Royal Botanic Gardens Peradeniya

The Royal Botanic Gardens at Peradeniya was established in 1821, six years after the final occupation of the Kandyan Kingdom by the English. The site is less than 5.5 Km from Kandy on the Colombo Road, and occupies a loop of the river Mahaweli, which surrounds it on all sides except the south, where it is bounded by the main road. The area 61.25 ha in extent, is about 1550ft from sea level. More than 4000 species of plants including woody trees, Palms, Ferns, Orchids and shrubs currently present within the gardens.

Play Video

Placement of the garden

Royal Botanic Gardens, Peradeniya are about 5.5 km to the west of the city of Kandy in the Central Province of Sri Lanka. In 2016, the garden was visited by 1.2 million locals and 400,000 foreign visitors.It is near the Mahaweli River (The longest river in Sri Lanka). It is renowned for its collection of orchids. The garden includes more than 4000 species of plants, including orchids, spices, medicinal plants and palm trees. Attached to it is the "National Herbarium of Sri Lanka".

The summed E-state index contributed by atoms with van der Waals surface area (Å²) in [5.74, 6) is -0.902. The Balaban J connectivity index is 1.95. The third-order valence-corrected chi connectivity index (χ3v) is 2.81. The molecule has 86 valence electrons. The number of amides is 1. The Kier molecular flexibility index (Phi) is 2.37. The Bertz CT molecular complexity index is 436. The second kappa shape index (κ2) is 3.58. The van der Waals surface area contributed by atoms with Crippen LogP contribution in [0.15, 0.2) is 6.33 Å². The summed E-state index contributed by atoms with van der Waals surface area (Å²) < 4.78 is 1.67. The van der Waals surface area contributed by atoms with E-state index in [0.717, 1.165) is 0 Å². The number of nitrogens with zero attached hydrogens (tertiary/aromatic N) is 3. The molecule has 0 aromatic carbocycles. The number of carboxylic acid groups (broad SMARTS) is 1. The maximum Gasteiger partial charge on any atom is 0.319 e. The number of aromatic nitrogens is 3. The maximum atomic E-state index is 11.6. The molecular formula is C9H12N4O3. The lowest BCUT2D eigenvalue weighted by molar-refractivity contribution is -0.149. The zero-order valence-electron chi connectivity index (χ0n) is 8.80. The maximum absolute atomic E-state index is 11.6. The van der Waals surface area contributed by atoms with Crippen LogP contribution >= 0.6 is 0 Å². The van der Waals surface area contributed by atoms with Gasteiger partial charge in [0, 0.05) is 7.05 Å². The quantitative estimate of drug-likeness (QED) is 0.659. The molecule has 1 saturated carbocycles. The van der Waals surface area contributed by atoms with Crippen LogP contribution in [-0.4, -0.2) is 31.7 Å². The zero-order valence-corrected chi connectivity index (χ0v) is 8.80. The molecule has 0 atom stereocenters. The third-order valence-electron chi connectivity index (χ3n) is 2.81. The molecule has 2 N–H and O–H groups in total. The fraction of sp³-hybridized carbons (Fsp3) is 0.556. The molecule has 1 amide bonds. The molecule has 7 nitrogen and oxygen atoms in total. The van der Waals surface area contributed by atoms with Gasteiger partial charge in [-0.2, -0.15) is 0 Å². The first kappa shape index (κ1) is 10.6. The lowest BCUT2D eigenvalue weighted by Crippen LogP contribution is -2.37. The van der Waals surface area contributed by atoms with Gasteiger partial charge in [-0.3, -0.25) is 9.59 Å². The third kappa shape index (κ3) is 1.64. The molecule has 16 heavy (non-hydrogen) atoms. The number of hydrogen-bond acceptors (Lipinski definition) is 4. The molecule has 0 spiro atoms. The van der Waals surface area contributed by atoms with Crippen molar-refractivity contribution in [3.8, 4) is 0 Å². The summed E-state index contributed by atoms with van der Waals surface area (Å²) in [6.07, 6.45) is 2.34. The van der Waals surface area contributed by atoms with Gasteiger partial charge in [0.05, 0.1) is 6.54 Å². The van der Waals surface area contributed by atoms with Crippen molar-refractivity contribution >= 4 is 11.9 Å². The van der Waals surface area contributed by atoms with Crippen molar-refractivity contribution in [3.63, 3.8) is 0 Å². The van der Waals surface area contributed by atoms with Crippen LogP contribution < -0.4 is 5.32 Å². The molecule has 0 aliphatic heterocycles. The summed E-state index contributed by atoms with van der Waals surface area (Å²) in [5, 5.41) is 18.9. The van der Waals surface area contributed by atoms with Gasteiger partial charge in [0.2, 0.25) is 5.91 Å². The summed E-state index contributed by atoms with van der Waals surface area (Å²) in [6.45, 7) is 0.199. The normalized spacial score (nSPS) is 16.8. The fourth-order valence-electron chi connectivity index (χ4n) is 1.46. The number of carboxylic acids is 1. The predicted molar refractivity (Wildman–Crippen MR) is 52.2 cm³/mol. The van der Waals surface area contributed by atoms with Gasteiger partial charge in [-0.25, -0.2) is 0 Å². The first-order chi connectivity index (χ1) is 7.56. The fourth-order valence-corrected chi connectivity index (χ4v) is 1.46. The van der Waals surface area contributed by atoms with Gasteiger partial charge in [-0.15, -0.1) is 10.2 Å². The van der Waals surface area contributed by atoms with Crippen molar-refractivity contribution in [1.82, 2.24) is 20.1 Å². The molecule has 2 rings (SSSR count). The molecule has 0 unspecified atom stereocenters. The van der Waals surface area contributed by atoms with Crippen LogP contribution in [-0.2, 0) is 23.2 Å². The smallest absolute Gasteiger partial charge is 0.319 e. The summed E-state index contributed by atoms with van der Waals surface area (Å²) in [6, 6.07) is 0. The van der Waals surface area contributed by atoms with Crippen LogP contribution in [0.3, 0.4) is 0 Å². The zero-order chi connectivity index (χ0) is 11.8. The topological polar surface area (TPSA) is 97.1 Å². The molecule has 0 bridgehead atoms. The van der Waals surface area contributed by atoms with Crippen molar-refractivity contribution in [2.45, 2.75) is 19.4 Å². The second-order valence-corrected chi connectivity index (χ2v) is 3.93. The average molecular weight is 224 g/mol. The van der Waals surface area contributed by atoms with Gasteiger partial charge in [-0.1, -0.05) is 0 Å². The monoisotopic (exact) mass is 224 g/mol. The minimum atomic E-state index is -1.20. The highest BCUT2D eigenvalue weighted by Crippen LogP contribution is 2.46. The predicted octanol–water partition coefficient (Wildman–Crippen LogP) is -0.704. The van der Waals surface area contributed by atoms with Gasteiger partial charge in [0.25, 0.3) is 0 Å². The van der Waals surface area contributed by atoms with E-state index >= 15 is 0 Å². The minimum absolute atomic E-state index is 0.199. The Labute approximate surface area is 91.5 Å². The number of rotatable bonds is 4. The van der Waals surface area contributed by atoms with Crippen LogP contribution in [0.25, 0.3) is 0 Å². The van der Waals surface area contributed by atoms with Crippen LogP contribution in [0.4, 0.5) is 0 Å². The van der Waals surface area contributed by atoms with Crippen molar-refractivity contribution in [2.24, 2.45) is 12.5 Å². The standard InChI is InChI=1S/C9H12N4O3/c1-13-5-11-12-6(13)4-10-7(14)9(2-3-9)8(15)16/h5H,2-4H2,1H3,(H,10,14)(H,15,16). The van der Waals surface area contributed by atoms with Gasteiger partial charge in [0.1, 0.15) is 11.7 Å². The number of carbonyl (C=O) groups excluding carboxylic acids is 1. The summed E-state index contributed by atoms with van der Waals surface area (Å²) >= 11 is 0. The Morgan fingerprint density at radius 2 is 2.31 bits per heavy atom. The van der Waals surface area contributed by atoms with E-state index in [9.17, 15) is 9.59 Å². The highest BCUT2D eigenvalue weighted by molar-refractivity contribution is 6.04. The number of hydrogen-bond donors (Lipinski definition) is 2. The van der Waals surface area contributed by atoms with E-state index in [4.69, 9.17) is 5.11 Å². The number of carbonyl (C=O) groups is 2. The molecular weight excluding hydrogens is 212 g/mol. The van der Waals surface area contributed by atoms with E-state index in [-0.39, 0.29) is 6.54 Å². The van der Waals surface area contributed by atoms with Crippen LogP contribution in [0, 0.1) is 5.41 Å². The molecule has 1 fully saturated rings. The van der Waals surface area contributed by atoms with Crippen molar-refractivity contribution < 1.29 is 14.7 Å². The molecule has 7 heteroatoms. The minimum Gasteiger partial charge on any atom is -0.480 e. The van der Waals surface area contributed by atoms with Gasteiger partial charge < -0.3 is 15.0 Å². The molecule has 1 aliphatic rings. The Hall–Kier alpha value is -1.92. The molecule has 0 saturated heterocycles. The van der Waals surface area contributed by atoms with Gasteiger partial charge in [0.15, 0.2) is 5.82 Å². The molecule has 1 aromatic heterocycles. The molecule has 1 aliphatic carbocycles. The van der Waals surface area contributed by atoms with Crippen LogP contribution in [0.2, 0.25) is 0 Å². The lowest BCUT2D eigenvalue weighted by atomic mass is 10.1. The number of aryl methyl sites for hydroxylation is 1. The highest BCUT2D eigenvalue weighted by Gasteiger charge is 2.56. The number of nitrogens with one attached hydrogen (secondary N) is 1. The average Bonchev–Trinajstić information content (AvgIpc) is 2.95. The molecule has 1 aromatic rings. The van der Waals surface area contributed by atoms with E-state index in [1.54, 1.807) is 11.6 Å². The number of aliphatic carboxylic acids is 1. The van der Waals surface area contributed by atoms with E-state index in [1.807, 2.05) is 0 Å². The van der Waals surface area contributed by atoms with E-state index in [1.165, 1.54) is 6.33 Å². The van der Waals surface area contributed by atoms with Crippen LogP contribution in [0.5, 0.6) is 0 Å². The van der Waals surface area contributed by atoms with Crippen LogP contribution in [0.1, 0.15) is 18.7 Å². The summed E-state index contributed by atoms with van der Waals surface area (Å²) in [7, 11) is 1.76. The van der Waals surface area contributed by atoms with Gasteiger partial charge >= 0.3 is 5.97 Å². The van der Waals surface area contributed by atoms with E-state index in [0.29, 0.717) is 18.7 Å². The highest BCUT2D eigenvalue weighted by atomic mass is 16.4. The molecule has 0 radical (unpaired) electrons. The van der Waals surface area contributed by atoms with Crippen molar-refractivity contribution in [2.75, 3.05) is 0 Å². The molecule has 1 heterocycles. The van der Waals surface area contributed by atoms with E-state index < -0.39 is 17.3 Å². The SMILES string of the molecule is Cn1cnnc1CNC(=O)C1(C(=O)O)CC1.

The total area of the botanical garden is 147 acres (0.59 km2), at 460 meters above sea level, and with a 200-day annual rainfall. It is managed by the Division of National Botanic Gardens of the Department of Agriculture.

The history of the Royal Botanic Gardens dates as far back as 1371 when King Wickramabahu iii ascended the throne and kept court at Peradeniya near Mahaweli Ganga. Later, in the reign of King Kirti Sri from 1747 to 1780 this was made a Royal Garden and from 1780— 1798 King Rajadhi Rajasirighe resided therein, where a temporary residence was erected for him.

A vihare and dagoba were built in the reign of King Wimala Dharma which was improved by King Rajadhi Rajasinghe. The vihare and dagoba were destroyed by the English when they occupied Kandy. The famous historical battle of Gannoruwa between Rajasinghe ii and the Portuguese was fought on the Northern side of the river. A priest resided here till the Gardens were formed by Mr. Alexandar Moon in 1821 six years after the final conquest of the Kandyan Kingdom.